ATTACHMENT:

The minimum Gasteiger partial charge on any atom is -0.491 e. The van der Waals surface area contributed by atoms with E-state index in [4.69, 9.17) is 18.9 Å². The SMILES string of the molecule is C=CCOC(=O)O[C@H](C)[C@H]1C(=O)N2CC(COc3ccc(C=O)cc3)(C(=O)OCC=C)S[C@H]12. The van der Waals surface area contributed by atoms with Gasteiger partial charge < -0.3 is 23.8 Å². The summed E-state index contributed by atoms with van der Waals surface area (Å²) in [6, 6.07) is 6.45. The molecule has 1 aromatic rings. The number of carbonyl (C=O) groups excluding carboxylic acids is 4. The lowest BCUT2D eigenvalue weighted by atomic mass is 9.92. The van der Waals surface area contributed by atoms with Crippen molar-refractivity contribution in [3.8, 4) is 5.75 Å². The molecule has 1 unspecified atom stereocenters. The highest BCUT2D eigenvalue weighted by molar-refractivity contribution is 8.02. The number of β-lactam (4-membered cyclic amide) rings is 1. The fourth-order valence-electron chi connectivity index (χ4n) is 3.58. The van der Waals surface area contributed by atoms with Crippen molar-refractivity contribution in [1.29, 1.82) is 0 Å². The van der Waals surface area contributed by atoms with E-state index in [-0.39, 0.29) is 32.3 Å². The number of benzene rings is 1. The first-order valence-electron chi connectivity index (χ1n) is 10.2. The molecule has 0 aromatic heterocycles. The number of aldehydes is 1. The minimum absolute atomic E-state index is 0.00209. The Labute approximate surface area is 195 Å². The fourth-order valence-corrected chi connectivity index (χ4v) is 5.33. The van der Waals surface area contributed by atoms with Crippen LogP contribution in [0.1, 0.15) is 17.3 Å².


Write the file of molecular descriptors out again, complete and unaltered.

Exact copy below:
The minimum Gasteiger partial charge on any atom is -0.491 e. The van der Waals surface area contributed by atoms with E-state index in [4.69, 9.17) is 18.9 Å². The SMILES string of the molecule is C=CCOC(=O)O[C@H](C)[C@H]1C(=O)N2CC(COc3ccc(C=O)cc3)(C(=O)OCC=C)S[C@H]12. The van der Waals surface area contributed by atoms with Gasteiger partial charge < -0.3 is 23.8 Å². The summed E-state index contributed by atoms with van der Waals surface area (Å²) in [6, 6.07) is 6.45. The molecule has 1 aromatic rings. The number of carbonyl (C=O) groups excluding carboxylic acids is 4. The lowest BCUT2D eigenvalue weighted by atomic mass is 9.92. The van der Waals surface area contributed by atoms with Crippen molar-refractivity contribution in [3.8, 4) is 5.75 Å². The molecule has 1 unspecified atom stereocenters. The highest BCUT2D eigenvalue weighted by molar-refractivity contribution is 8.02. The number of β-lactam (4-membered cyclic amide) rings is 1. The fourth-order valence-electron chi connectivity index (χ4n) is 3.58. The van der Waals surface area contributed by atoms with Crippen molar-refractivity contribution in [1.29, 1.82) is 0 Å². The van der Waals surface area contributed by atoms with E-state index in [-0.39, 0.29) is 32.3 Å². The number of benzene rings is 1. The first-order valence-electron chi connectivity index (χ1n) is 10.2. The molecule has 0 aromatic heterocycles. The number of aldehydes is 1. The minimum absolute atomic E-state index is 0.00209. The Labute approximate surface area is 195 Å². The fourth-order valence-corrected chi connectivity index (χ4v) is 5.33. The van der Waals surface area contributed by atoms with Crippen LogP contribution in [0.1, 0.15) is 17.3 Å².